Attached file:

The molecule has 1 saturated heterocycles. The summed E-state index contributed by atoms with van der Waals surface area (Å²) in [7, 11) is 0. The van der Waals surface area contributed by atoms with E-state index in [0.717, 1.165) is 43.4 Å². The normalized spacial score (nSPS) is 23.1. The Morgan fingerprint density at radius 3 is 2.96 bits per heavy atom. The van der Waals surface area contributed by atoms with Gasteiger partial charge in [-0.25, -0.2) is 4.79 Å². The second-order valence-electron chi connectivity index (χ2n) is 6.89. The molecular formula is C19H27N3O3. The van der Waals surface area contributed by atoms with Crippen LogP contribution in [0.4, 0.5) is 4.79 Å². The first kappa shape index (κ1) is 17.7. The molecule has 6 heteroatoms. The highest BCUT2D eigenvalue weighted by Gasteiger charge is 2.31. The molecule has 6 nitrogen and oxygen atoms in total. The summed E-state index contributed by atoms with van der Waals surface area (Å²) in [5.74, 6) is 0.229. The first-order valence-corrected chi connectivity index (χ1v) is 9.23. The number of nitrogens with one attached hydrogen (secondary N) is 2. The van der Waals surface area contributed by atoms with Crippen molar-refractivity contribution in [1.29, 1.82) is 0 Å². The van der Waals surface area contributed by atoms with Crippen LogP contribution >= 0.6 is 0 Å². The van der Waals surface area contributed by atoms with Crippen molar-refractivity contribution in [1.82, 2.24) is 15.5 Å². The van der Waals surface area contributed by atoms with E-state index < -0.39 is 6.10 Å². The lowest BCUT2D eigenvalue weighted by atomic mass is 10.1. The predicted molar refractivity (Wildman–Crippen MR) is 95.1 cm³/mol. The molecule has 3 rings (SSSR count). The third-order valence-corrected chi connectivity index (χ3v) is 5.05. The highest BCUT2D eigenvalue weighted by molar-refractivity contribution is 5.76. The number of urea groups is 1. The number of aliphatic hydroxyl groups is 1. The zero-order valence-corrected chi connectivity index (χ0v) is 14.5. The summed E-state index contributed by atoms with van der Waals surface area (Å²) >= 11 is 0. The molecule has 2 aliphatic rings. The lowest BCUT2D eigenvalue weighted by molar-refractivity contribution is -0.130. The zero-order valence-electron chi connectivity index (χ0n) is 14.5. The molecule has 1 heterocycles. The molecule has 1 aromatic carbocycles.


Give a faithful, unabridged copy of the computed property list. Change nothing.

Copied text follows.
The molecule has 1 saturated heterocycles. The summed E-state index contributed by atoms with van der Waals surface area (Å²) in [7, 11) is 0. The van der Waals surface area contributed by atoms with E-state index in [0.717, 1.165) is 43.4 Å². The normalized spacial score (nSPS) is 23.1. The Morgan fingerprint density at radius 3 is 2.96 bits per heavy atom. The van der Waals surface area contributed by atoms with Gasteiger partial charge in [-0.25, -0.2) is 4.79 Å². The second-order valence-electron chi connectivity index (χ2n) is 6.89. The molecular formula is C19H27N3O3. The van der Waals surface area contributed by atoms with Crippen LogP contribution in [0.4, 0.5) is 4.79 Å². The first kappa shape index (κ1) is 17.7. The molecule has 6 heteroatoms. The highest BCUT2D eigenvalue weighted by Gasteiger charge is 2.31. The molecule has 6 nitrogen and oxygen atoms in total. The summed E-state index contributed by atoms with van der Waals surface area (Å²) in [5.74, 6) is 0.229. The first-order valence-corrected chi connectivity index (χ1v) is 9.23. The number of nitrogens with one attached hydrogen (secondary N) is 2. The van der Waals surface area contributed by atoms with Crippen molar-refractivity contribution in [1.29, 1.82) is 0 Å². The van der Waals surface area contributed by atoms with Crippen LogP contribution >= 0.6 is 0 Å². The van der Waals surface area contributed by atoms with Crippen molar-refractivity contribution in [1.82, 2.24) is 15.5 Å². The van der Waals surface area contributed by atoms with E-state index < -0.39 is 6.10 Å². The lowest BCUT2D eigenvalue weighted by atomic mass is 10.1. The predicted molar refractivity (Wildman–Crippen MR) is 95.1 cm³/mol. The molecule has 3 rings (SSSR count). The third-order valence-corrected chi connectivity index (χ3v) is 5.05. The highest BCUT2D eigenvalue weighted by molar-refractivity contribution is 5.76. The number of urea groups is 1. The number of aliphatic hydroxyl groups is 1. The zero-order valence-corrected chi connectivity index (χ0v) is 14.5. The summed E-state index contributed by atoms with van der Waals surface area (Å²) >= 11 is 0. The molecule has 2 aliphatic rings. The lowest BCUT2D eigenvalue weighted by molar-refractivity contribution is -0.130. The zero-order valence-electron chi connectivity index (χ0n) is 14.5. The molecule has 1 heterocycles. The molecule has 1 aromatic carbocycles.